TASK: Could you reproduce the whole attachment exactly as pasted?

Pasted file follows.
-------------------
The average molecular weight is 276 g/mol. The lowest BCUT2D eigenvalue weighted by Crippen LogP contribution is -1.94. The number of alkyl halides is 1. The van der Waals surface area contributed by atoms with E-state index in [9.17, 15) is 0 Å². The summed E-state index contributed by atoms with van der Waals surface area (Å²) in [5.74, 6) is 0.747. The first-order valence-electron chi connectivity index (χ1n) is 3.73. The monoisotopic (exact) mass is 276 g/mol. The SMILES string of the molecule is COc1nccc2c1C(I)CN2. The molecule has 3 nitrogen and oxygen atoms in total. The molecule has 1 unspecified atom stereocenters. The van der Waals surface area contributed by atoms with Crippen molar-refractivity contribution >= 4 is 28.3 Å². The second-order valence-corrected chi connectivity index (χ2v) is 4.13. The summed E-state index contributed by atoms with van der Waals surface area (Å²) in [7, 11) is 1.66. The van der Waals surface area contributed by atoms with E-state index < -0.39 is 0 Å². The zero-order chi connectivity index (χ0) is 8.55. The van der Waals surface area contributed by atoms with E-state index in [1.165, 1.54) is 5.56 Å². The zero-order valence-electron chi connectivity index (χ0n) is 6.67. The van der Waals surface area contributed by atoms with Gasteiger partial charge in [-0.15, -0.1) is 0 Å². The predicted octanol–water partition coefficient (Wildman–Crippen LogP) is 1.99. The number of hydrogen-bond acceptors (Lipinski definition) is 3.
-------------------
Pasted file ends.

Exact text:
The average molecular weight is 276 g/mol. The lowest BCUT2D eigenvalue weighted by Crippen LogP contribution is -1.94. The number of alkyl halides is 1. The van der Waals surface area contributed by atoms with E-state index in [9.17, 15) is 0 Å². The summed E-state index contributed by atoms with van der Waals surface area (Å²) in [5.74, 6) is 0.747. The first-order valence-electron chi connectivity index (χ1n) is 3.73. The monoisotopic (exact) mass is 276 g/mol. The SMILES string of the molecule is COc1nccc2c1C(I)CN2. The molecule has 3 nitrogen and oxygen atoms in total. The molecule has 1 unspecified atom stereocenters. The van der Waals surface area contributed by atoms with Crippen molar-refractivity contribution >= 4 is 28.3 Å². The second-order valence-corrected chi connectivity index (χ2v) is 4.13. The summed E-state index contributed by atoms with van der Waals surface area (Å²) in [7, 11) is 1.66. The van der Waals surface area contributed by atoms with E-state index < -0.39 is 0 Å². The zero-order chi connectivity index (χ0) is 8.55. The van der Waals surface area contributed by atoms with E-state index in [1.165, 1.54) is 5.56 Å². The zero-order valence-electron chi connectivity index (χ0n) is 6.67. The van der Waals surface area contributed by atoms with Gasteiger partial charge in [-0.15, -0.1) is 0 Å². The predicted octanol–water partition coefficient (Wildman–Crippen LogP) is 1.99. The number of hydrogen-bond acceptors (Lipinski definition) is 3.